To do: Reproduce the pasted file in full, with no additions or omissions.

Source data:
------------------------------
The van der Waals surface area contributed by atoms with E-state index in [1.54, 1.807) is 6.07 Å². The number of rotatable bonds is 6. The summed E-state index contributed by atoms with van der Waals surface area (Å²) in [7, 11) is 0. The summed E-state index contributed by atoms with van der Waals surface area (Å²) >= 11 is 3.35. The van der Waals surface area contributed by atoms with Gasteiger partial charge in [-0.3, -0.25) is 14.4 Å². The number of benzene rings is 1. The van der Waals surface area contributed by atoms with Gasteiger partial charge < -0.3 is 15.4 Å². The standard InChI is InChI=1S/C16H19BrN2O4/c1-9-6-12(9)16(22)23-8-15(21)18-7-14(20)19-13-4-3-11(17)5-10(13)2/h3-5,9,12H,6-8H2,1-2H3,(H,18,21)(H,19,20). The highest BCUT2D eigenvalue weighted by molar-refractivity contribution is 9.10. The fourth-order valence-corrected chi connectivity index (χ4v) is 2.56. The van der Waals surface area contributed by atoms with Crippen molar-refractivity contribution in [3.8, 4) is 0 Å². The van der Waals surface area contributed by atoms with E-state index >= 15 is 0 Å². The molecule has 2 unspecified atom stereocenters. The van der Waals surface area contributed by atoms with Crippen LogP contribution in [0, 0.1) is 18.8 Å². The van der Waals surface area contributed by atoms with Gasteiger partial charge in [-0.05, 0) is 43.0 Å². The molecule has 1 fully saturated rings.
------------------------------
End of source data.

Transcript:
The van der Waals surface area contributed by atoms with E-state index in [1.54, 1.807) is 6.07 Å². The number of rotatable bonds is 6. The summed E-state index contributed by atoms with van der Waals surface area (Å²) in [7, 11) is 0. The summed E-state index contributed by atoms with van der Waals surface area (Å²) >= 11 is 3.35. The van der Waals surface area contributed by atoms with Gasteiger partial charge in [-0.3, -0.25) is 14.4 Å². The number of benzene rings is 1. The van der Waals surface area contributed by atoms with Gasteiger partial charge < -0.3 is 15.4 Å². The standard InChI is InChI=1S/C16H19BrN2O4/c1-9-6-12(9)16(22)23-8-15(21)18-7-14(20)19-13-4-3-11(17)5-10(13)2/h3-5,9,12H,6-8H2,1-2H3,(H,18,21)(H,19,20). The highest BCUT2D eigenvalue weighted by molar-refractivity contribution is 9.10. The fourth-order valence-corrected chi connectivity index (χ4v) is 2.56. The van der Waals surface area contributed by atoms with Crippen molar-refractivity contribution in [3.8, 4) is 0 Å². The van der Waals surface area contributed by atoms with E-state index >= 15 is 0 Å². The molecule has 2 unspecified atom stereocenters. The van der Waals surface area contributed by atoms with Crippen LogP contribution in [0, 0.1) is 18.8 Å². The van der Waals surface area contributed by atoms with Gasteiger partial charge in [-0.05, 0) is 43.0 Å². The molecule has 1 fully saturated rings.